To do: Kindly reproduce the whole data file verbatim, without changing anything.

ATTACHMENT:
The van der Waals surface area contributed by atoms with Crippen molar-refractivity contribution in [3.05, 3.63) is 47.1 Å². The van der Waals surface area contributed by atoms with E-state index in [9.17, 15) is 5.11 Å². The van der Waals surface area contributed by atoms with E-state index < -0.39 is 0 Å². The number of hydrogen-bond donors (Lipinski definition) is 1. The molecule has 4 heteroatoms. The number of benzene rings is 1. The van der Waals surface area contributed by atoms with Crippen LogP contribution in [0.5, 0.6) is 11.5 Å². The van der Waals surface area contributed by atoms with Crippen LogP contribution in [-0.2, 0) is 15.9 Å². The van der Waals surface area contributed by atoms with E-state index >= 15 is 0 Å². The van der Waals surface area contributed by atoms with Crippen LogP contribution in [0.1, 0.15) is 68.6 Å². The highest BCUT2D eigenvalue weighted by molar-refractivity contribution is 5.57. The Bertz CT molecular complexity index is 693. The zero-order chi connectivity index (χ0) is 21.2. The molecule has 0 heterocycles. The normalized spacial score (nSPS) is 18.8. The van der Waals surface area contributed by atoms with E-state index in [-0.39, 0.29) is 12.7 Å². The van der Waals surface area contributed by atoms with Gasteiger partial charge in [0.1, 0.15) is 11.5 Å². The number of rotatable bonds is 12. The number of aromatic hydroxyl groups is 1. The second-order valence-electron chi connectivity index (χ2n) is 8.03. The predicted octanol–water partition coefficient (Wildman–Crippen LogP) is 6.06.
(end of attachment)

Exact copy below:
The van der Waals surface area contributed by atoms with Crippen molar-refractivity contribution in [3.05, 3.63) is 47.1 Å². The van der Waals surface area contributed by atoms with E-state index in [9.17, 15) is 5.11 Å². The van der Waals surface area contributed by atoms with E-state index < -0.39 is 0 Å². The number of hydrogen-bond donors (Lipinski definition) is 1. The molecule has 4 heteroatoms. The number of benzene rings is 1. The van der Waals surface area contributed by atoms with Crippen LogP contribution in [0.5, 0.6) is 11.5 Å². The van der Waals surface area contributed by atoms with Crippen LogP contribution in [-0.2, 0) is 15.9 Å². The van der Waals surface area contributed by atoms with E-state index >= 15 is 0 Å². The van der Waals surface area contributed by atoms with Crippen LogP contribution in [0.1, 0.15) is 68.6 Å². The highest BCUT2D eigenvalue weighted by molar-refractivity contribution is 5.57. The Bertz CT molecular complexity index is 693. The zero-order chi connectivity index (χ0) is 21.2. The molecule has 0 heterocycles. The normalized spacial score (nSPS) is 18.8. The van der Waals surface area contributed by atoms with E-state index in [-0.39, 0.29) is 12.7 Å². The van der Waals surface area contributed by atoms with Gasteiger partial charge in [0.1, 0.15) is 11.5 Å². The number of rotatable bonds is 12. The number of aromatic hydroxyl groups is 1. The second-order valence-electron chi connectivity index (χ2n) is 8.03. The predicted octanol–water partition coefficient (Wildman–Crippen LogP) is 6.06.